Employers’ Insurance Is the Law

Employers’ insurance for workers’ compensation is mandatory in most states. If your employer does not have insurance, notify your state workers’ compensation review board immediately. If you make an agreement with your employer to pay workers’ compensation benefits to you directly, be sure to get this agreement in writing. However, if your employer refuses to pay you a workers’ compensation benefit or medical expenses and is uninsured, file a workers’ compensation claim against your employer through your state’s workers’ compensation review board.

Depending on your state’s specific laws regarding uninsured employers, you may have more than one option. In some situations an injured worker will have grounds for filing a lawsuit. In others, the state provides a guaranty fund that pays benefits to injured workers for employers that are uninsured. The state then seeks to secure compensation for this payment from the uninsured employer.

If you have a workers’ compensation claim and your employer is uninsured, click here for a free evaluation of your case.

What if My Employer Tells Me Not to File a Claim?

Your employer cannot legally retaliate against you for filing a workers’ compensation claim. It is illegal for your employer to advise you against filing a claim. This is because an employee can construe such advice as a threat.

Your employer is NOT a professional workers’ compensation representative. Therefore it is unethical for them to advise you as to the validity of your workers’ compensation claim. If you have sustained an injury in the workplace and have received a medical examination and report supporting your workers’ compensation claim, you have a legitimate case.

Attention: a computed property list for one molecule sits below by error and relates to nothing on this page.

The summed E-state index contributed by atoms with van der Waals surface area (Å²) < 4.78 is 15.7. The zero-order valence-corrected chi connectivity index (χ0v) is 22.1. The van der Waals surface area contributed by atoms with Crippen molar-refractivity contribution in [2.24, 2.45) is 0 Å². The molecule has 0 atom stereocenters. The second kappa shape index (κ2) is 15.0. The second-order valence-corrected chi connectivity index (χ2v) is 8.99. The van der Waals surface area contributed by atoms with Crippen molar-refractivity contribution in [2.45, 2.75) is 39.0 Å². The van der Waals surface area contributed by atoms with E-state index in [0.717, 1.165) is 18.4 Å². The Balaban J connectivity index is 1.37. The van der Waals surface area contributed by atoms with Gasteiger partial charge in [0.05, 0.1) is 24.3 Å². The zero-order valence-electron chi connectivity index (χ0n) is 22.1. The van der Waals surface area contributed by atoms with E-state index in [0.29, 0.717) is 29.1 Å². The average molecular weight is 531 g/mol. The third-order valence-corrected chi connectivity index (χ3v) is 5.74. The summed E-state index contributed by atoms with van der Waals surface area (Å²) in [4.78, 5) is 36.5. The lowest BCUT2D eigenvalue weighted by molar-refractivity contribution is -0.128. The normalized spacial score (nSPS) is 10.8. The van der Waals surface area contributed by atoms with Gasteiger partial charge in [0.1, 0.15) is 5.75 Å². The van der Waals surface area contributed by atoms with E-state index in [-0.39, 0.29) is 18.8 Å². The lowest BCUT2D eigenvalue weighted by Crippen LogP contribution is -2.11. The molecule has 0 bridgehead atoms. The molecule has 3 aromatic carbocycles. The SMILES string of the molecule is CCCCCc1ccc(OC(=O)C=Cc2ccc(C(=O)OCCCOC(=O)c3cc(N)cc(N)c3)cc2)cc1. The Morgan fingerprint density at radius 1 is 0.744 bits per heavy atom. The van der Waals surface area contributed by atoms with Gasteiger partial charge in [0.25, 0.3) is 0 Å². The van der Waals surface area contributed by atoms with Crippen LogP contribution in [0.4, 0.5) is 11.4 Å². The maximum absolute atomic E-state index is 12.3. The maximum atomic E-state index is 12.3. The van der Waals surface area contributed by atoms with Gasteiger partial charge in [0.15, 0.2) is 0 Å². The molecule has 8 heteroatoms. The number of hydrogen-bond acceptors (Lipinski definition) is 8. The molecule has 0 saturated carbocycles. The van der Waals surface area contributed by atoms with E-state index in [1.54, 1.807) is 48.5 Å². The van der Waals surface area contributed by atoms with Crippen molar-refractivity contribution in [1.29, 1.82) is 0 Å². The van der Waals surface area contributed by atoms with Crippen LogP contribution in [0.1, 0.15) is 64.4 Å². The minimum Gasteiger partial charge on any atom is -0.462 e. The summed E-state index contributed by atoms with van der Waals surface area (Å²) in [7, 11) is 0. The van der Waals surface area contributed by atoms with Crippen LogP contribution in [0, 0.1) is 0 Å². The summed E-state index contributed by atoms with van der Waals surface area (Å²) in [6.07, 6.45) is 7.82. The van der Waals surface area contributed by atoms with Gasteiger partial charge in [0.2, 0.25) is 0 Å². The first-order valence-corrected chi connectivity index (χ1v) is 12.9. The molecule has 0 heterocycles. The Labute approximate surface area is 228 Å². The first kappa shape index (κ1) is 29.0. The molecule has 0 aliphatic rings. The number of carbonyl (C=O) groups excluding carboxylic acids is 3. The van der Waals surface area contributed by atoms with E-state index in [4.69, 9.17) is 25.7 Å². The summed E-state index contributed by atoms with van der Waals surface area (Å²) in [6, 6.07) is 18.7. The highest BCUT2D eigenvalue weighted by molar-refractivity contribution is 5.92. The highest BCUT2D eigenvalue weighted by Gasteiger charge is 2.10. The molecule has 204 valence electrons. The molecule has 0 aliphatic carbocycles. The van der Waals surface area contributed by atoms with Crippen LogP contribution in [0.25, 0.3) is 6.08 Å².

If you believe you have a legitimate workers’ compensation claim and that your employer is attempting to prevent you from filing that claim, you should immediately contact your state’s workers’ compensation review board.

Can I Sue My Employer in Court?

Workers’ compensation exists as a “no-fault” insurance shield for employers. It is designed to provide a modest benefit to the injured worker while protecting the employer from being sued. However, there are some circumstances in which an injured worker can file suit.

The most common cases of lawsuit with regard to workplace injuries are those in which a third party is culpable. This is called a “third-party claim” and can be filed when the person responsible for your injury was not yourself, your employer, or a coworker.

Here are some circumstances under which you might file a third-party claim:

  • Car accidents caused by another person unaffiliated with your company while you are driving for your job.
  • Industrial accidents caused by someone other than your employer, such as faulty equipment.
  • Injuries caused by unsafe premises that are not owned by your employer.
  • A wrongful death claim filed by the family of a worker.

What if My Employer Asks about My Condition?

A problem can arise when an employer contacts an employee to question the severity of their injury or ask them to return to work. If you are experiencing difficulty with an employer or your employers’ insurance company, you should seek legal counsel right away so that you do not put your workers’ compensation claim at risk.

See if you qualify for a free consultation with an attorney to make sure your claim is properly filed and you get the coverage you deserve.

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